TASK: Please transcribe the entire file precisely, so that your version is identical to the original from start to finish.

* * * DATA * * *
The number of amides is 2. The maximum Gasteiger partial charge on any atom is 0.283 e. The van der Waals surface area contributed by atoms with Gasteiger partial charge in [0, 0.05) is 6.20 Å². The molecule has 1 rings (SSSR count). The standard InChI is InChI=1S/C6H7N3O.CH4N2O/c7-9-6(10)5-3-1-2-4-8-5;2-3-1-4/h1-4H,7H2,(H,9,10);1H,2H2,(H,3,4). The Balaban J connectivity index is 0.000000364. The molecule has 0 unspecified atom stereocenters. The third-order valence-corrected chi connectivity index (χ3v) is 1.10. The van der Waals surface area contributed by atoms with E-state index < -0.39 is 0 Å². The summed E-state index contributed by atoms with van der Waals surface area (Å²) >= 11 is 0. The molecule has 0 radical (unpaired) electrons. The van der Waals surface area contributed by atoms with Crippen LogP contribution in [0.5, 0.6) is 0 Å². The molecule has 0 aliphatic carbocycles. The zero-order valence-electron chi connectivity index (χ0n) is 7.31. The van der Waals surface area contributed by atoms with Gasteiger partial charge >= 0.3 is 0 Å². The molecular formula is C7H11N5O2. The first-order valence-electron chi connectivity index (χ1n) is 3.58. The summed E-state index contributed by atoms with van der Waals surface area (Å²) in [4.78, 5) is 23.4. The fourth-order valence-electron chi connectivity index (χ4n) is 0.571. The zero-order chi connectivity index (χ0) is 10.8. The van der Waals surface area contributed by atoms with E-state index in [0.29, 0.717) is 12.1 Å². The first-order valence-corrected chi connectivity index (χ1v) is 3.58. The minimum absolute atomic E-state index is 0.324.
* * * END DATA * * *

The number of amides is 2. The maximum Gasteiger partial charge on any atom is 0.283 e. The van der Waals surface area contributed by atoms with Gasteiger partial charge in [0, 0.05) is 6.20 Å². The molecule has 1 rings (SSSR count). The standard InChI is InChI=1S/C6H7N3O.CH4N2O/c7-9-6(10)5-3-1-2-4-8-5;2-3-1-4/h1-4H,7H2,(H,9,10);1H,2H2,(H,3,4). The Balaban J connectivity index is 0.000000364. The molecule has 0 unspecified atom stereocenters. The third-order valence-corrected chi connectivity index (χ3v) is 1.10. The van der Waals surface area contributed by atoms with E-state index < -0.39 is 0 Å². The summed E-state index contributed by atoms with van der Waals surface area (Å²) >= 11 is 0. The molecule has 0 radical (unpaired) electrons. The van der Waals surface area contributed by atoms with Crippen LogP contribution in [0.5, 0.6) is 0 Å². The molecule has 0 aliphatic carbocycles. The zero-order valence-electron chi connectivity index (χ0n) is 7.31. The van der Waals surface area contributed by atoms with Gasteiger partial charge >= 0.3 is 0 Å². The molecular formula is C7H11N5O2. The first-order valence-electron chi connectivity index (χ1n) is 3.58. The summed E-state index contributed by atoms with van der Waals surface area (Å²) in [4.78, 5) is 23.4. The fourth-order valence-electron chi connectivity index (χ4n) is 0.571. The zero-order chi connectivity index (χ0) is 10.8. The van der Waals surface area contributed by atoms with E-state index in [0.29, 0.717) is 12.1 Å². The first-order valence-corrected chi connectivity index (χ1v) is 3.58. The minimum absolute atomic E-state index is 0.324.